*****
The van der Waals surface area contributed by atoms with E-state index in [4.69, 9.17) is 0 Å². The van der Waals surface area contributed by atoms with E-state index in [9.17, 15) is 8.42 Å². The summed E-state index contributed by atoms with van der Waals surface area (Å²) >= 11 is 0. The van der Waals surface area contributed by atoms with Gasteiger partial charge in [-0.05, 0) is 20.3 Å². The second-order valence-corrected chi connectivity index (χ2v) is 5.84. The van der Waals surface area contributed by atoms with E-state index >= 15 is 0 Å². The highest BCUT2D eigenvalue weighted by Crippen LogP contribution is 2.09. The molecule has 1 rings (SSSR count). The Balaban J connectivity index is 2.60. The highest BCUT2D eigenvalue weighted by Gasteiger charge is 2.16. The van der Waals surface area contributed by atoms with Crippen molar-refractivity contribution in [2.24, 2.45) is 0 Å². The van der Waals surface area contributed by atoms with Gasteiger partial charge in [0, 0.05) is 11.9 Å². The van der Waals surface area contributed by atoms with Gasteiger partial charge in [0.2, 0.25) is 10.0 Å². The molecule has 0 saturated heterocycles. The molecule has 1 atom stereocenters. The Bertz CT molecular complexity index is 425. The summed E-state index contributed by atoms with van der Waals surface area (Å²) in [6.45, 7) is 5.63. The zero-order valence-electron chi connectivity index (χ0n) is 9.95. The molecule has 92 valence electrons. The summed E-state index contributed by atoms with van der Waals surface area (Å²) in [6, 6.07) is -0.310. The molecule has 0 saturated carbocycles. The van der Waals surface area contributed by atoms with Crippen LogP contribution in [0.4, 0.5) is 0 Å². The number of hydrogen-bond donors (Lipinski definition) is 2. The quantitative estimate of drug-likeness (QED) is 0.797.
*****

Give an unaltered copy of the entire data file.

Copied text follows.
The van der Waals surface area contributed by atoms with E-state index in [4.69, 9.17) is 0 Å². The van der Waals surface area contributed by atoms with E-state index in [9.17, 15) is 8.42 Å². The summed E-state index contributed by atoms with van der Waals surface area (Å²) >= 11 is 0. The van der Waals surface area contributed by atoms with Gasteiger partial charge in [-0.05, 0) is 20.3 Å². The second-order valence-corrected chi connectivity index (χ2v) is 5.84. The van der Waals surface area contributed by atoms with E-state index >= 15 is 0 Å². The highest BCUT2D eigenvalue weighted by Crippen LogP contribution is 2.09. The molecule has 1 rings (SSSR count). The Balaban J connectivity index is 2.60. The highest BCUT2D eigenvalue weighted by Gasteiger charge is 2.16. The van der Waals surface area contributed by atoms with Crippen molar-refractivity contribution in [2.24, 2.45) is 0 Å². The van der Waals surface area contributed by atoms with Gasteiger partial charge in [0, 0.05) is 11.9 Å². The van der Waals surface area contributed by atoms with Gasteiger partial charge in [0.2, 0.25) is 10.0 Å². The molecule has 0 saturated heterocycles. The molecule has 1 atom stereocenters. The Bertz CT molecular complexity index is 425. The summed E-state index contributed by atoms with van der Waals surface area (Å²) in [6.45, 7) is 5.63. The zero-order valence-electron chi connectivity index (χ0n) is 9.95. The molecule has 92 valence electrons. The summed E-state index contributed by atoms with van der Waals surface area (Å²) in [6, 6.07) is -0.310. The molecule has 0 saturated carbocycles. The van der Waals surface area contributed by atoms with Crippen LogP contribution in [0.4, 0.5) is 0 Å². The number of hydrogen-bond donors (Lipinski definition) is 2. The quantitative estimate of drug-likeness (QED) is 0.797.